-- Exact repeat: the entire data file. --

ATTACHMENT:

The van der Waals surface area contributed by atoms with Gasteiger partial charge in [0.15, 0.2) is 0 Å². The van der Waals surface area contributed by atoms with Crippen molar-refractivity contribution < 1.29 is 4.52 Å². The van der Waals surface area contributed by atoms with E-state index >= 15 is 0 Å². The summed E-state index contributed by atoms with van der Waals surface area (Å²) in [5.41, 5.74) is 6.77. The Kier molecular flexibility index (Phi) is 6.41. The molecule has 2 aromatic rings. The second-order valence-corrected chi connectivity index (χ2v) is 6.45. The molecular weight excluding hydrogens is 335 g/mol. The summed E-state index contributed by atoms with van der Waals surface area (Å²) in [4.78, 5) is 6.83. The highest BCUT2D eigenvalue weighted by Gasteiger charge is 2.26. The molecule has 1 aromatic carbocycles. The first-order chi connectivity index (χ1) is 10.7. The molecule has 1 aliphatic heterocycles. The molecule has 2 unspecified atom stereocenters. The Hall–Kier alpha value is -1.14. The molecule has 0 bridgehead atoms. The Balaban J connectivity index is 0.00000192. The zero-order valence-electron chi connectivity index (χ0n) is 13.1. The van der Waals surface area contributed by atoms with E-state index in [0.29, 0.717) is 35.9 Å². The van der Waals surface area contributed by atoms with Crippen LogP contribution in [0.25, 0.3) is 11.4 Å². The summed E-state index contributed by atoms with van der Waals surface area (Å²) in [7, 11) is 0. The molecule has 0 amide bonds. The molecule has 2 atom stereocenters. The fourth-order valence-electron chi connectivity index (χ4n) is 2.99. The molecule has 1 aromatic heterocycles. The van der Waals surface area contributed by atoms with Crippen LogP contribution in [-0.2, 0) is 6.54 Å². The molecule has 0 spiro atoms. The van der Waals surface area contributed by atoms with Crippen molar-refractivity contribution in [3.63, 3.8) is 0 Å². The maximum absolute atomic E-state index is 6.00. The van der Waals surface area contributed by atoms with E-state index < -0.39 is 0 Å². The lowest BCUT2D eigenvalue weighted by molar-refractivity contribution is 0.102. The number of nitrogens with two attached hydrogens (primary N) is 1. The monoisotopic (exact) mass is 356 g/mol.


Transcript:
The van der Waals surface area contributed by atoms with Gasteiger partial charge in [0.15, 0.2) is 0 Å². The van der Waals surface area contributed by atoms with Crippen molar-refractivity contribution < 1.29 is 4.52 Å². The van der Waals surface area contributed by atoms with E-state index >= 15 is 0 Å². The summed E-state index contributed by atoms with van der Waals surface area (Å²) in [5.41, 5.74) is 6.77. The Kier molecular flexibility index (Phi) is 6.41. The molecule has 2 aromatic rings. The second-order valence-corrected chi connectivity index (χ2v) is 6.45. The molecular weight excluding hydrogens is 335 g/mol. The summed E-state index contributed by atoms with van der Waals surface area (Å²) in [4.78, 5) is 6.83. The highest BCUT2D eigenvalue weighted by Gasteiger charge is 2.26. The molecule has 1 aromatic carbocycles. The first-order chi connectivity index (χ1) is 10.7. The molecule has 1 aliphatic heterocycles. The molecule has 2 unspecified atom stereocenters. The Hall–Kier alpha value is -1.14. The molecule has 0 bridgehead atoms. The Balaban J connectivity index is 0.00000192. The zero-order valence-electron chi connectivity index (χ0n) is 13.1. The van der Waals surface area contributed by atoms with E-state index in [0.29, 0.717) is 35.9 Å². The van der Waals surface area contributed by atoms with Crippen LogP contribution in [0.25, 0.3) is 11.4 Å². The summed E-state index contributed by atoms with van der Waals surface area (Å²) in [7, 11) is 0. The molecule has 0 amide bonds. The molecule has 2 atom stereocenters. The fourth-order valence-electron chi connectivity index (χ4n) is 2.99. The molecule has 1 aromatic heterocycles. The van der Waals surface area contributed by atoms with Crippen LogP contribution in [-0.2, 0) is 6.54 Å². The molecule has 0 spiro atoms. The van der Waals surface area contributed by atoms with Crippen molar-refractivity contribution in [3.63, 3.8) is 0 Å². The maximum absolute atomic E-state index is 6.00. The van der Waals surface area contributed by atoms with E-state index < -0.39 is 0 Å². The lowest BCUT2D eigenvalue weighted by molar-refractivity contribution is 0.102. The number of nitrogens with two attached hydrogens (primary N) is 1. The monoisotopic (exact) mass is 356 g/mol.